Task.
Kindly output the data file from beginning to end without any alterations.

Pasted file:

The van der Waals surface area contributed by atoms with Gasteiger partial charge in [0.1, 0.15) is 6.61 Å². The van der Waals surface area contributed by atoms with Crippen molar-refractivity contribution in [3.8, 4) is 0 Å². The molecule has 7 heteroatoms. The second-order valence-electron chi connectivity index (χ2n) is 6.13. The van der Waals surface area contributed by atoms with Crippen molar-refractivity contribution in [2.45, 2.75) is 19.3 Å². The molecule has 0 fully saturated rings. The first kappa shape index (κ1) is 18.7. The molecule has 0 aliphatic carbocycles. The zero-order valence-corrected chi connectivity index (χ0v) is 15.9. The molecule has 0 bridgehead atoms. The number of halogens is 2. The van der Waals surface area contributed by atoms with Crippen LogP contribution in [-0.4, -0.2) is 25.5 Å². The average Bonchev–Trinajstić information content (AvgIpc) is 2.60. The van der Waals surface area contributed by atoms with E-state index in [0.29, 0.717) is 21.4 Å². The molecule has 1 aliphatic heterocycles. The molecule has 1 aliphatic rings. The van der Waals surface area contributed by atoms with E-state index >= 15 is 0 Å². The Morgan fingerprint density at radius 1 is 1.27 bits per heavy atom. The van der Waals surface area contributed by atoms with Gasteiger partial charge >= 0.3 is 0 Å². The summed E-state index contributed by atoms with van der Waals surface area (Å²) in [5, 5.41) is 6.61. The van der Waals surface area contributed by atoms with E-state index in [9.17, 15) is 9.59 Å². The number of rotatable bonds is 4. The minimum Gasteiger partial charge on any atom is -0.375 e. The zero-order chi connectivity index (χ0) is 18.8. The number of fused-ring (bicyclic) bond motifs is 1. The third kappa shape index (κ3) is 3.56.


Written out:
The van der Waals surface area contributed by atoms with Gasteiger partial charge in [0.1, 0.15) is 6.61 Å². The van der Waals surface area contributed by atoms with Crippen molar-refractivity contribution in [3.8, 4) is 0 Å². The molecule has 7 heteroatoms. The second-order valence-electron chi connectivity index (χ2n) is 6.13. The van der Waals surface area contributed by atoms with Crippen molar-refractivity contribution in [2.45, 2.75) is 19.3 Å². The molecule has 0 fully saturated rings. The first kappa shape index (κ1) is 18.7. The molecule has 0 aliphatic carbocycles. The zero-order valence-corrected chi connectivity index (χ0v) is 15.9. The molecule has 0 bridgehead atoms. The number of halogens is 2. The van der Waals surface area contributed by atoms with Crippen LogP contribution in [-0.4, -0.2) is 25.5 Å². The average Bonchev–Trinajstić information content (AvgIpc) is 2.60. The van der Waals surface area contributed by atoms with E-state index in [0.29, 0.717) is 21.4 Å². The molecule has 1 aliphatic heterocycles. The molecule has 1 aliphatic rings. The van der Waals surface area contributed by atoms with E-state index >= 15 is 0 Å². The Morgan fingerprint density at radius 1 is 1.27 bits per heavy atom. The van der Waals surface area contributed by atoms with Gasteiger partial charge >= 0.3 is 0 Å². The summed E-state index contributed by atoms with van der Waals surface area (Å²) in [5, 5.41) is 6.61. The van der Waals surface area contributed by atoms with E-state index in [9.17, 15) is 9.59 Å². The number of rotatable bonds is 4. The minimum Gasteiger partial charge on any atom is -0.375 e. The zero-order chi connectivity index (χ0) is 18.8. The number of fused-ring (bicyclic) bond motifs is 1. The third kappa shape index (κ3) is 3.56.